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The 28-Day Cycle

A menstrual cycle is measured from the first day of your period to the first day of your next period. The average length of a menstrual cycle is 28 days, but everyone’s cycle is different. The four phases of the menstrual cycle are menstruation, the follicular phase, ovulation, and the luteal phase.

1. Menstruation

Otherwise known as your period. The average length of a period is three to seven days. Read more about menstruation here.

2. The Follicular Phase

The follicular phase starts on the first day of your period and lasts for 13 to 14 days, ending in ovulation. The pituitary gland in the brain releases a hormone to stimulate the production of follicles on the surface of an ovary. Usually, only one follicle will mature into an egg. This can happen from day 10 of your cycle. During this phase, your uterus lining also thickens in preparation for pregnancy. 

3. Ovulation

Ovulation is when a mature egg is released from an ovary and moves along a fallopian tube towards your uterus. This usually happens once each month, about two weeks before your next period. Ovulation can last from 16 to 32 hours. 

You may notice an increase in vaginal discharge at ovulation. This discharge is your cervical mucus and it is often copious and clear with an egg white type consistency. This type of mucus is “fertile mucus” and designed to help sperm to travel up the vagina, through the cervix and into the uterus to meet an egg.

It is possible to get pregnant in the five days before ovulation and on the day of ovulation, but it’s more likely in the three days leading up to and including ovulation. Once the egg is released, it will survive up to 24 hours. If sperm reaches the egg during this time, you may get pregnant.

4. The Luteal Phase

After ovulation, cells in the ovary (the corpus luteum), release progesterone and a small amount of oestrogen. This causes the lining of the uterus to thicken in preparation for pregnancy. 

If a fertilised egg implants in the lining of the uterus, the corpus luteum continues to produce progesterone, which maintains the thickened lining of the uterus.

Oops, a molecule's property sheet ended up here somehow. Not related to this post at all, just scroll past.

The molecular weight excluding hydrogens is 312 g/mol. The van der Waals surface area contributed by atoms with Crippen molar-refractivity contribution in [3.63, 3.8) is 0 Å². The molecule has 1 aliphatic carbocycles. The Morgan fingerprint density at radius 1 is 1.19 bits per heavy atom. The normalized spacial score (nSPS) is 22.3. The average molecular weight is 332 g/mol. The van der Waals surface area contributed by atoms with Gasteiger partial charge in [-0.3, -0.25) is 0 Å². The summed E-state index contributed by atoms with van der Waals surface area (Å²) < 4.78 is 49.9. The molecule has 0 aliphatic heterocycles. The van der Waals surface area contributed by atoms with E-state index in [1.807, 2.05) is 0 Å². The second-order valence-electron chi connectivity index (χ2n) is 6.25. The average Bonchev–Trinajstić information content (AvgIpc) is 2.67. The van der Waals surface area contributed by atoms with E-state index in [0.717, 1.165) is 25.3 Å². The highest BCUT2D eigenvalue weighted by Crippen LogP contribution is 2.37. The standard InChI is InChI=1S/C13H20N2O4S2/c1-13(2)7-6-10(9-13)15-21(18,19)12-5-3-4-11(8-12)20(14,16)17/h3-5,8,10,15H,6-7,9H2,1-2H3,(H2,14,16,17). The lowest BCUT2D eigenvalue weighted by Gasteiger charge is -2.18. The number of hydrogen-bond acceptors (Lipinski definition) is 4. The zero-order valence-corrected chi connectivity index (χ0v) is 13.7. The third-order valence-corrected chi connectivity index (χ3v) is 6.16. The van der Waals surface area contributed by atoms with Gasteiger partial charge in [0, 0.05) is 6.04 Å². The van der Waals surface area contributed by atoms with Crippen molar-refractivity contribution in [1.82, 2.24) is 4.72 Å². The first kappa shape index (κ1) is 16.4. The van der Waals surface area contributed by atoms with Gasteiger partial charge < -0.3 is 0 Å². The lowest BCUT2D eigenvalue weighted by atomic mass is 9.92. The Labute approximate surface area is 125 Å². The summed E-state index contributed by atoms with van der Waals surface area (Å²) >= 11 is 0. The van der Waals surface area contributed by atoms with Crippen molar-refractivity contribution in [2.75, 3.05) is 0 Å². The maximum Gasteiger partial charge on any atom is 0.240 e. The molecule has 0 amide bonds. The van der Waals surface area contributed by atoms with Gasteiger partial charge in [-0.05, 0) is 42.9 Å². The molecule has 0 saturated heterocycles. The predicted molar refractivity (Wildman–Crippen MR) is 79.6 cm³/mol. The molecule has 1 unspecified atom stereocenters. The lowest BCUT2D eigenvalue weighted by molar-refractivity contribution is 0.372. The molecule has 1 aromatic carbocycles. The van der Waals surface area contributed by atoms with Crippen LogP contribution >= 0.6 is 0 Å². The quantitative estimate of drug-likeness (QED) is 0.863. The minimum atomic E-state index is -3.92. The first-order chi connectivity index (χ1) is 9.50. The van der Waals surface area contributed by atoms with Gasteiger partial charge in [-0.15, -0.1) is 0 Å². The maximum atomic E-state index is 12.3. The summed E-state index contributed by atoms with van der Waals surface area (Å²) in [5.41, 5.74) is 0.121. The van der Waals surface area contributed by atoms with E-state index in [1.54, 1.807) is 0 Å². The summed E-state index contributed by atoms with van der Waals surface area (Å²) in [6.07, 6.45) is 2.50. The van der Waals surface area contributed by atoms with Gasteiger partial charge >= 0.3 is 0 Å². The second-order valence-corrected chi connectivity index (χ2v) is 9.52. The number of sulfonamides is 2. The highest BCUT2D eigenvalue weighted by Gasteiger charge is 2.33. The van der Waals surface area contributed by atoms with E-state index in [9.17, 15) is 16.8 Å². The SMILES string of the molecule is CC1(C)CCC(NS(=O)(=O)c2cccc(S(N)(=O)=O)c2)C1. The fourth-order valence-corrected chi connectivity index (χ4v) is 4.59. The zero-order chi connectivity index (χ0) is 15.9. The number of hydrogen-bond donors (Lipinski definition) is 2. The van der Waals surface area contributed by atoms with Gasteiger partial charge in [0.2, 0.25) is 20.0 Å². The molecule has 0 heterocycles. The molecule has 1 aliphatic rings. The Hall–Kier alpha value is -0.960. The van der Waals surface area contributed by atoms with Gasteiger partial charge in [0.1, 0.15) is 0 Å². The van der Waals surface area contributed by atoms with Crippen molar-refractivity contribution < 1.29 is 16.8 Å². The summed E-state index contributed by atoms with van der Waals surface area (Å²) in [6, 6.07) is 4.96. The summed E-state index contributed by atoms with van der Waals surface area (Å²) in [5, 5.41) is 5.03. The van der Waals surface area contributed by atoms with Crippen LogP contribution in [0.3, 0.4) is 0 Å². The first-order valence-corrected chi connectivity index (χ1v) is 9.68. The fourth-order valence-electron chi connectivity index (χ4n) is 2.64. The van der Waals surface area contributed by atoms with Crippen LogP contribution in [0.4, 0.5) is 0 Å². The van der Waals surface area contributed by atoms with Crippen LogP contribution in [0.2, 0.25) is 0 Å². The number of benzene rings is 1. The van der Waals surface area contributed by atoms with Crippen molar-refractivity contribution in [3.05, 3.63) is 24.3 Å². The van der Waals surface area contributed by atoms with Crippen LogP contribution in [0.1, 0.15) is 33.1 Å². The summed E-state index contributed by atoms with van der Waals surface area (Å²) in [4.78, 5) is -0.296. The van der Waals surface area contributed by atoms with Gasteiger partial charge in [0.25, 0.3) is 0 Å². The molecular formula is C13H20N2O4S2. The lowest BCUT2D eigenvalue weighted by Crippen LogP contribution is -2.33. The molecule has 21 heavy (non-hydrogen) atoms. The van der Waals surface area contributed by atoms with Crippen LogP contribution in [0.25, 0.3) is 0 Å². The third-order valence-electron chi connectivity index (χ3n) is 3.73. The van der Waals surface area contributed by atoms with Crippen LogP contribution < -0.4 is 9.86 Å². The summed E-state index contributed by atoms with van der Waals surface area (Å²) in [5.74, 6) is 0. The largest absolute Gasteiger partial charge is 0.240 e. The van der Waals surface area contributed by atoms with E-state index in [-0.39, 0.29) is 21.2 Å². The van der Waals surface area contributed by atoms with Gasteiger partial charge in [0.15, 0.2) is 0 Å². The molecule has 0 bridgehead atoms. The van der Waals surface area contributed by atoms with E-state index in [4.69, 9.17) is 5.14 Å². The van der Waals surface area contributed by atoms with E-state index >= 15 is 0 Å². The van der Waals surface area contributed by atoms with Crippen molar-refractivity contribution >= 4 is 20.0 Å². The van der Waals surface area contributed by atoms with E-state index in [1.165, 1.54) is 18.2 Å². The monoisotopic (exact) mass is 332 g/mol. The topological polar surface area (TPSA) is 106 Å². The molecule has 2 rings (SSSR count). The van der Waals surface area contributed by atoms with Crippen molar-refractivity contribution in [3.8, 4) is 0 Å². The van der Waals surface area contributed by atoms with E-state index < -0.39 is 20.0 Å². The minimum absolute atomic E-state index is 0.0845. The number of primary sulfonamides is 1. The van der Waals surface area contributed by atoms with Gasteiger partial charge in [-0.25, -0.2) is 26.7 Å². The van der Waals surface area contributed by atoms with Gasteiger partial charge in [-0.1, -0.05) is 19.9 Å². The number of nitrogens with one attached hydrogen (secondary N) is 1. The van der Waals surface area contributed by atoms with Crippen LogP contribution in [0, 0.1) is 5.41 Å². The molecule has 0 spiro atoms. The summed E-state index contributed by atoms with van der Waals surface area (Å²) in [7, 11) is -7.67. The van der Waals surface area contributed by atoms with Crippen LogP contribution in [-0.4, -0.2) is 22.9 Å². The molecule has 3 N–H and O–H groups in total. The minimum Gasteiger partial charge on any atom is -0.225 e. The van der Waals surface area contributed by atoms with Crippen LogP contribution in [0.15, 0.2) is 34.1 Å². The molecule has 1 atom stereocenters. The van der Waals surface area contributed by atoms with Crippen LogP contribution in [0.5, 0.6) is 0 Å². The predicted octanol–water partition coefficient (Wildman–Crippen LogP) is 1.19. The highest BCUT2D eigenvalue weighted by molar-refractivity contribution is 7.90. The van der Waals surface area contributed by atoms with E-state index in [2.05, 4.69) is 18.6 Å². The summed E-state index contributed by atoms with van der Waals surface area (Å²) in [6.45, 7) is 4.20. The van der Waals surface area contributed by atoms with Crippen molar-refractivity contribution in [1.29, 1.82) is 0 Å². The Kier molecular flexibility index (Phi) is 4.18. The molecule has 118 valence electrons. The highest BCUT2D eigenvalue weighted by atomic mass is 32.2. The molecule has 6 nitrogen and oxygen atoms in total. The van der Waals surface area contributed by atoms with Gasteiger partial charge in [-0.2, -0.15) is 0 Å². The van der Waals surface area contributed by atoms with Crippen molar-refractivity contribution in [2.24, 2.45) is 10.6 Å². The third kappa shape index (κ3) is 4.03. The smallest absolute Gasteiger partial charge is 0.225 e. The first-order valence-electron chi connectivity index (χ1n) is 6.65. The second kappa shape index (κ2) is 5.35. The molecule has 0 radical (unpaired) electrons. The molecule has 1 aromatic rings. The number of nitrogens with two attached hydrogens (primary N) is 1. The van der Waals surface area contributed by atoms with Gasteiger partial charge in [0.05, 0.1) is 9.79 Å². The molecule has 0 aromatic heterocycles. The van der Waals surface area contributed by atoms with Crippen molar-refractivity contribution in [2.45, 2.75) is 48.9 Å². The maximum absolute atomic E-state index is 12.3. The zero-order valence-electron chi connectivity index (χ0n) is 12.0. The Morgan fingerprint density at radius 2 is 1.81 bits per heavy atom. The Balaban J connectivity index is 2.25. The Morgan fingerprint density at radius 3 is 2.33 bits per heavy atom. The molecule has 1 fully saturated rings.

If pregnancy does not occur, the corpus luteum dies, progesterone levels drop, the uterus lining sheds and your period begins again. 

What else happens to my body during these stages? 

Follicular phase: You might notice higher energy levels, glowing skin and your sex drive may start rising. It’s common to feel optimistic and energised.

Luteal phase: without fertilisation of your egg, the change in level of progesterone can cause symptoms of PMS (pre-menstrual syndrome). You might notice mood swings, irritability, anxiety, bloating, fatigue, tender breasts, headaches, breakouts, or changes in appetite and sex drive.

Check out this fun video that visually explains how you might feel throughout your 28 day cycle


The levels of iron in your blood fluctuate throughout your menstrual cycle. This study found that your iron levels are at their highest during your luteal phase, and lowest during menstruation. Menstrual blood loss is a key contributor to the prevalence of iron deficiency, so it is important to replenish your iron through your diet or supplements.  

Hormone levels 

Because there are many different hormones that play a role in regulating your menstrual cycle, it is useful (and often beneficial for your health) to have regular blood tests to check and understand your hormone balance, even if you feel like everything is normal. If something isn’t right, these tests can check for hormone imbalance and flag and issues that you and your health provider can address to improve your health. Consult your GP or health provider to ask about getting a blood test.  

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